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Poet Terrance Hayes addresses life during wartime in How to provoke with courtesy.

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The dead bodies of two deer, thickly coated with white spray-paint: The pair of photos by Jude Vachon, each tinted blue and smaller than a business card, are mounted on a sheath of ivory cardstock, compellingly aestheticized and quietly disturbing. Likewise the poems tucked inside, printed on a single long, accordion-folded sheet.

How to provoke with courtesy. A collection of imaginary poems by Terrance Hayes is the striking latest installment in an annual series of small-run publications by designer Brett Yasko. Vachon had found the deer on a roadside, where they remained for months before she painted them; Yasko saw in the images echoes of some new poems by Hayes, verse informed by a time of war.

Most of these nine poems are drily sardonic, calmly livid dispatches from a near-future when war is background noise and terrorism relived in theme parks. "The park's newest attraction" asks: "Remember when you were told to carry Terror year after year, because the task was supposed to return you to your original grandeur?" A park mainstay, depicted in "Our best Patton performer," is a mascot conscripted from military history: "You would be shocked to know that our best Patton performer ever was a thin Asian girl ... I have seen his big head left like a broken sarcophagus outside the break room by spineless performers." And "Support the troops!" -- written from the perspective of a sly Everyman -- takes literally that omnipresent invocation: "I realize that when you said 'Freedom,' you were talking about the meat we kill for, the head of the enemy leaking in the bushes, how all of it makes peace possible."

Hayes, a Carnegie Mellon professor, is arguably Pittsburgh's most accomplished poet under 40; his 2006 collection, Wind in a Box (Penguin), was one of three poetry books on Publishers' Weekly's 100-best list.

At the March 9 installment of the Gist Street Reading Series, Hayes reads along with Portland-based author Charles D'Ambrosio, whose fiction appears frequently in The New Yorker.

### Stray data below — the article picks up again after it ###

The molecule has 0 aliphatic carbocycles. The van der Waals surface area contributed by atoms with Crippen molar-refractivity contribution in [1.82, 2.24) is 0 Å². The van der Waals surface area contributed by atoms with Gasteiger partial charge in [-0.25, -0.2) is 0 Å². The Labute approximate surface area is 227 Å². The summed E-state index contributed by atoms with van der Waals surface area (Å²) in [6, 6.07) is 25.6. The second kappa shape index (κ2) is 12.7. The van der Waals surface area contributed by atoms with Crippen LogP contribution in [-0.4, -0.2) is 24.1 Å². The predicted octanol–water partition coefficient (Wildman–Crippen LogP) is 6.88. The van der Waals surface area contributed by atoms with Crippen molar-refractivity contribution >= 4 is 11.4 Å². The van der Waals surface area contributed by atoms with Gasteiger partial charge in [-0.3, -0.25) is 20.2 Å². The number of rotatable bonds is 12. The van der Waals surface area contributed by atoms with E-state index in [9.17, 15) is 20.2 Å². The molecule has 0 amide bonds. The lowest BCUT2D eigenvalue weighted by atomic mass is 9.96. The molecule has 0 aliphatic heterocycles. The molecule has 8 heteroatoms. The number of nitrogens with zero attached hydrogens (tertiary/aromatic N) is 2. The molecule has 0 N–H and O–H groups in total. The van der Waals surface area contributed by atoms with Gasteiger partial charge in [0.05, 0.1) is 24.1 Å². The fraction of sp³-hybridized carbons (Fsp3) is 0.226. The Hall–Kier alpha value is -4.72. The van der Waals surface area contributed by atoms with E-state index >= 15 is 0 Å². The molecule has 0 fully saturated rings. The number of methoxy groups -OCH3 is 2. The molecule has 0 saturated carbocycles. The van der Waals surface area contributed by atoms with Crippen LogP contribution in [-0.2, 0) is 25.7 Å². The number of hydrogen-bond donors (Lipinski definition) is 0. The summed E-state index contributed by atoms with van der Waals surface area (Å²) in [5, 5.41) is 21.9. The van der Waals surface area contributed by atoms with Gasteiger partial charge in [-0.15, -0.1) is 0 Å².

How to provoke, a limited edition, is for sale by Yasko for $25 at www.brettyasko.com. Hayes himself seems more impressed with the presentation than with the content he supplied. "Wow, man, I should have tried harder," he says he thought when he saw the book. "Now that I see [the poems], I take them seriously."

Gist Street Reading Series 8 p.m. (doors at 7:30 p.m.). 305 Gist St., Uptown. $5. 412-434-5629 or www.giststreet.org

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Local poetry guru Michael Wurster and poet and editor Judith R. Robinson are assembling an anthology of work by area poets and photographers. Along These Rivers bears the imprimatur of the Allegheny Conference on Community Development by way of promoting the city's 250th birthday.

Submit up to four poems on any subject; send two copies of each. Photographers can submit up to four black-and-white prints (as close to 8" x 10" as possible), also on any subject. All applicants must include their contact info and an SASE. The deadline for submitting both poems and photos is June 1, 2007. Address: Quadrant Publishing, LLC, 4712 Bayard St., Pittsburgh, PA 15213. Questions? 412-681-3018.

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